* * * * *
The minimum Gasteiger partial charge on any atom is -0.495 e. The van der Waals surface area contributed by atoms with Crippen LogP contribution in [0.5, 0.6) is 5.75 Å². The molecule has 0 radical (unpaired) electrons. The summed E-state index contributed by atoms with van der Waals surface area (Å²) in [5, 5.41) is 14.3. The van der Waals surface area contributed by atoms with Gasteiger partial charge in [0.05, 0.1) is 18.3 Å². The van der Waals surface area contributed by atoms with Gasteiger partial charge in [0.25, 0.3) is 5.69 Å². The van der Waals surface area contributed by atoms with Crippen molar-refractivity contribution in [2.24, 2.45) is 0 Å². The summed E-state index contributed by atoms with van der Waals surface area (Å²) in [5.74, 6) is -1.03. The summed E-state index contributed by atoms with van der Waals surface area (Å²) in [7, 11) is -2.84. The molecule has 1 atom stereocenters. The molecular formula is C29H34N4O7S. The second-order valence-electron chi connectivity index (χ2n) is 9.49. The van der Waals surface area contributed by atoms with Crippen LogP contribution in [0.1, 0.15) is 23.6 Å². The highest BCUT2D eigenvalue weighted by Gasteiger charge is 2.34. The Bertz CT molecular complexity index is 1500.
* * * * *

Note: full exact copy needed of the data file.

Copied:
The minimum Gasteiger partial charge on any atom is -0.495 e. The van der Waals surface area contributed by atoms with Crippen LogP contribution in [0.5, 0.6) is 5.75 Å². The molecule has 0 radical (unpaired) electrons. The summed E-state index contributed by atoms with van der Waals surface area (Å²) in [5, 5.41) is 14.3. The van der Waals surface area contributed by atoms with Gasteiger partial charge in [0.05, 0.1) is 18.3 Å². The van der Waals surface area contributed by atoms with Gasteiger partial charge in [0.25, 0.3) is 5.69 Å². The van der Waals surface area contributed by atoms with Crippen molar-refractivity contribution in [2.24, 2.45) is 0 Å². The summed E-state index contributed by atoms with van der Waals surface area (Å²) in [5.74, 6) is -1.03. The summed E-state index contributed by atoms with van der Waals surface area (Å²) in [7, 11) is -2.84. The molecule has 1 atom stereocenters. The molecular formula is C29H34N4O7S. The second-order valence-electron chi connectivity index (χ2n) is 9.49. The van der Waals surface area contributed by atoms with Crippen LogP contribution in [0.1, 0.15) is 23.6 Å². The highest BCUT2D eigenvalue weighted by Gasteiger charge is 2.34. The Bertz CT molecular complexity index is 1500.